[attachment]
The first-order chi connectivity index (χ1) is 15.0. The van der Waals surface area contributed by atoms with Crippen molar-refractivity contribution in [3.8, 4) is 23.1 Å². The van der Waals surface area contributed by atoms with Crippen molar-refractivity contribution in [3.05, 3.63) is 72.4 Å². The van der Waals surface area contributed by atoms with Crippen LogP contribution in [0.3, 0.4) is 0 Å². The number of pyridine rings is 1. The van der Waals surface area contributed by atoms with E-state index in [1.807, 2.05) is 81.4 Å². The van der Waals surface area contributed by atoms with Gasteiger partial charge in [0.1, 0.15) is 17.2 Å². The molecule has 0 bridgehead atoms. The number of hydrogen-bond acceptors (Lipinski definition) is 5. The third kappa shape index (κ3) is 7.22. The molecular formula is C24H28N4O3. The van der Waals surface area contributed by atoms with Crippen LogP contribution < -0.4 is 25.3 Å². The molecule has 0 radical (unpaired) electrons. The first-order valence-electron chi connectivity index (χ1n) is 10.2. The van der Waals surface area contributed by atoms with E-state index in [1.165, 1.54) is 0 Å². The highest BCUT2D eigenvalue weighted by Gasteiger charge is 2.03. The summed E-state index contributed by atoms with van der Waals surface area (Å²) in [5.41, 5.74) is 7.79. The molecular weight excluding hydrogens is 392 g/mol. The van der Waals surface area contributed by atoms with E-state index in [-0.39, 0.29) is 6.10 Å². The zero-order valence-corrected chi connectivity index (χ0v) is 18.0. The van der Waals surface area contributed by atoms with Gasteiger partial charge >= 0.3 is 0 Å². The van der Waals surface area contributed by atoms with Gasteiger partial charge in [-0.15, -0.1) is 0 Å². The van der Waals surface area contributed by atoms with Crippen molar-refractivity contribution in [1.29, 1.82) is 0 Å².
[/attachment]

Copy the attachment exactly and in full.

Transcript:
The first-order chi connectivity index (χ1) is 15.0. The van der Waals surface area contributed by atoms with Crippen molar-refractivity contribution in [3.8, 4) is 23.1 Å². The van der Waals surface area contributed by atoms with Crippen molar-refractivity contribution in [3.05, 3.63) is 72.4 Å². The van der Waals surface area contributed by atoms with Crippen LogP contribution in [0.3, 0.4) is 0 Å². The number of pyridine rings is 1. The van der Waals surface area contributed by atoms with E-state index in [1.807, 2.05) is 81.4 Å². The van der Waals surface area contributed by atoms with Gasteiger partial charge in [0.1, 0.15) is 17.2 Å². The molecule has 0 bridgehead atoms. The number of hydrogen-bond acceptors (Lipinski definition) is 5. The third kappa shape index (κ3) is 7.22. The molecular formula is C24H28N4O3. The van der Waals surface area contributed by atoms with Crippen LogP contribution < -0.4 is 25.3 Å². The molecule has 0 radical (unpaired) electrons. The first-order valence-electron chi connectivity index (χ1n) is 10.2. The van der Waals surface area contributed by atoms with E-state index in [1.165, 1.54) is 0 Å². The highest BCUT2D eigenvalue weighted by Gasteiger charge is 2.03. The summed E-state index contributed by atoms with van der Waals surface area (Å²) in [5.41, 5.74) is 7.79. The molecular weight excluding hydrogens is 392 g/mol. The van der Waals surface area contributed by atoms with E-state index in [-0.39, 0.29) is 6.10 Å². The zero-order valence-corrected chi connectivity index (χ0v) is 18.0. The van der Waals surface area contributed by atoms with Gasteiger partial charge >= 0.3 is 0 Å². The van der Waals surface area contributed by atoms with Gasteiger partial charge in [-0.15, -0.1) is 0 Å². The van der Waals surface area contributed by atoms with Crippen molar-refractivity contribution in [1.29, 1.82) is 0 Å².